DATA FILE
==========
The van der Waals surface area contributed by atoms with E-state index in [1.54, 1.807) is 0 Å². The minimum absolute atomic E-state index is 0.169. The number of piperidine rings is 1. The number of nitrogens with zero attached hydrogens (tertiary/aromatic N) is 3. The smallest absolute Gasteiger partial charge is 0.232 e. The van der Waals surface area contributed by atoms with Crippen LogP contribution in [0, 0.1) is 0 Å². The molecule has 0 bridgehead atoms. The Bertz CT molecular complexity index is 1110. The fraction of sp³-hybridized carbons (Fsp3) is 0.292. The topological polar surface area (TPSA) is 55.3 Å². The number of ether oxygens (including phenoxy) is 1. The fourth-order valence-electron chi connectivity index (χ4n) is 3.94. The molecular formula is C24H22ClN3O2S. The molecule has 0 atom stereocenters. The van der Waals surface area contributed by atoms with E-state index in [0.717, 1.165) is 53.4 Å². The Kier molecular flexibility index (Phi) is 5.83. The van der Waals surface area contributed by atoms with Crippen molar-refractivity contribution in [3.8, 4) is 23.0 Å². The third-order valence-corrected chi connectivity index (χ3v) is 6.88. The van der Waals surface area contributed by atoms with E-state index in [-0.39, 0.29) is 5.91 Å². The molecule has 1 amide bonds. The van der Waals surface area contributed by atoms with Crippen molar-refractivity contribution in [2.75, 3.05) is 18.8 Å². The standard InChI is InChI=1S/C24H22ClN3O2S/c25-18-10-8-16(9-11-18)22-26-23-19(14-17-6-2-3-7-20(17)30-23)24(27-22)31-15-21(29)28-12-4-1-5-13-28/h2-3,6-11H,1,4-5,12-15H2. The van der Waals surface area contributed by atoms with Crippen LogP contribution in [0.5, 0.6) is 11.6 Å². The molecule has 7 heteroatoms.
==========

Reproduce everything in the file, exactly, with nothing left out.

The van der Waals surface area contributed by atoms with E-state index in [1.54, 1.807) is 0 Å². The minimum absolute atomic E-state index is 0.169. The number of piperidine rings is 1. The number of nitrogens with zero attached hydrogens (tertiary/aromatic N) is 3. The smallest absolute Gasteiger partial charge is 0.232 e. The van der Waals surface area contributed by atoms with Crippen LogP contribution in [0, 0.1) is 0 Å². The molecule has 0 bridgehead atoms. The Bertz CT molecular complexity index is 1110. The fraction of sp³-hybridized carbons (Fsp3) is 0.292. The topological polar surface area (TPSA) is 55.3 Å². The number of ether oxygens (including phenoxy) is 1. The fourth-order valence-electron chi connectivity index (χ4n) is 3.94. The molecular formula is C24H22ClN3O2S. The molecule has 0 atom stereocenters. The van der Waals surface area contributed by atoms with E-state index in [0.717, 1.165) is 53.4 Å². The Kier molecular flexibility index (Phi) is 5.83. The van der Waals surface area contributed by atoms with Crippen molar-refractivity contribution in [3.8, 4) is 23.0 Å². The third-order valence-corrected chi connectivity index (χ3v) is 6.88. The van der Waals surface area contributed by atoms with E-state index in [-0.39, 0.29) is 5.91 Å². The molecule has 1 amide bonds. The van der Waals surface area contributed by atoms with Crippen molar-refractivity contribution in [2.75, 3.05) is 18.8 Å². The standard InChI is InChI=1S/C24H22ClN3O2S/c25-18-10-8-16(9-11-18)22-26-23-19(14-17-6-2-3-7-20(17)30-23)24(27-22)31-15-21(29)28-12-4-1-5-13-28/h2-3,6-11H,1,4-5,12-15H2. The van der Waals surface area contributed by atoms with Crippen LogP contribution in [0.5, 0.6) is 11.6 Å². The molecule has 7 heteroatoms.